Stomach, prostate, intestine, and breast cancer cells were shown to be inhibited when patients were tested with an array of different berry juices, including raspberry, black currant, white currant, gooseberry, velvet leaf blueberry, low-bush blueberry, and other lesser-known berry types. While some berries had little or no effect on cancer cells, researchers concluded that including berry juices in the diet might prove chemopreventive.
Black raspberries contain many vitamins, minerals, phenols and phytosterols, which are known to individually prevent cancer in animals.
A 2010 research work authored by Madhusoodhanan et al titled “Effect of black raspberry extract in inhibiting NFkappa B dependent radioprotection in human breast cancer cells” published in the journal Nutr Cancer found to slow the growth and even kill breast cancer cells, and help protect against radiation.
A Rainbow of Health Benefits
During a typical mealtime, take a look at your plate. If you’re not seeing a rainbow of color, you may be missing out on some major disease-preventing nutrients. Leading physicians are advising that as many richly colored fruits and vegetables as possible be consumed in order to safeguard our health.
Why all the fuss about color? Because a wealth of scientific studies have demonstrated that the natural pigments that give fruits and vegetables their vibrant hues offer remarkable health benefits. A major class of compounds in this category is the flavonoids. Powerful antioxidants, flavonoids are linked with health benefits that include protection from cancer, cardiovascular disease, dementia, diabetes, and stroke, to name just a few according to an article published in the Life Extension Magazine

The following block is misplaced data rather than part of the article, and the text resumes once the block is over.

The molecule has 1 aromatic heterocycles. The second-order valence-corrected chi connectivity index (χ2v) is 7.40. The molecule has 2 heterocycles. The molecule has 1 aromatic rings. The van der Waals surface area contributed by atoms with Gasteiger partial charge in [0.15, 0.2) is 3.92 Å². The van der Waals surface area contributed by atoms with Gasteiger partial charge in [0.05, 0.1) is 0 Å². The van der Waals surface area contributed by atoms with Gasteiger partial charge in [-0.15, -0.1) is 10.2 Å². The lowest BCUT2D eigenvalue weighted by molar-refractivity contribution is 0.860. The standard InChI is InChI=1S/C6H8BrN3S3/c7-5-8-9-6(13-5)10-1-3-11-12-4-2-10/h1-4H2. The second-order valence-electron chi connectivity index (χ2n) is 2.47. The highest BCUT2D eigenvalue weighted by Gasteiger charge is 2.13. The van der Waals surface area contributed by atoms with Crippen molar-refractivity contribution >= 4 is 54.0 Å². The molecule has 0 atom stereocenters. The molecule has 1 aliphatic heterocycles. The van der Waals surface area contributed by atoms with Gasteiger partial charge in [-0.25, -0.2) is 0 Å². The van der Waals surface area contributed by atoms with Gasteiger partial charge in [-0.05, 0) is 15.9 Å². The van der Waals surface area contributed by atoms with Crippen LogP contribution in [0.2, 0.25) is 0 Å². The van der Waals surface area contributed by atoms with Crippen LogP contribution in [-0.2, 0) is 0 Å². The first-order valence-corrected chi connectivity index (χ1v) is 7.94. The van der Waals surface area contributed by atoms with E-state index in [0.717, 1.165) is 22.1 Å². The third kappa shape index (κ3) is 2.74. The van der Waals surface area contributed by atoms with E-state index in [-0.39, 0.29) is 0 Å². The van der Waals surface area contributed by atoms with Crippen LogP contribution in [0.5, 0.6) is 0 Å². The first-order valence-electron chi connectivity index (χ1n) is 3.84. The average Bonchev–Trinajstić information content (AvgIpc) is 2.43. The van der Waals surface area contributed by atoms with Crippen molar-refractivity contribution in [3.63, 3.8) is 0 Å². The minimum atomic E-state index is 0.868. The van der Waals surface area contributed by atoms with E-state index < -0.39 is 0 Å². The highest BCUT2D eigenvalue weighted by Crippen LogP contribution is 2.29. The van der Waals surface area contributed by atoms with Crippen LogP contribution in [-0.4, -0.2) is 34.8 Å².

Antioxidants provide health benefits by subduing free radicals, which play a role in the development of many age-related diseases. The antioxidant value of a food can be estimated using a measure called oxygen radical absorbance capacity, or ORAC. Foods with a higher ORAC value possess a higher ability to quench dangerous oxygen free radicals in the test tube. Scientists have found that boosting your daily intake of foods with high ORAC values increases the body’s plasma and tissue antioxidant protection, guarding your body’s tissues against the onslaught of free radicals that can lead to decay and disease.
As always, the solutions to many chronic illnesses are right before our eyes, in the form of natural foods. Even though most people do better eating loads of vegetables, rather than fruits (because of the sugar they contain), berries are packed with disease-fighting properties and clearly have many health benefits to offer.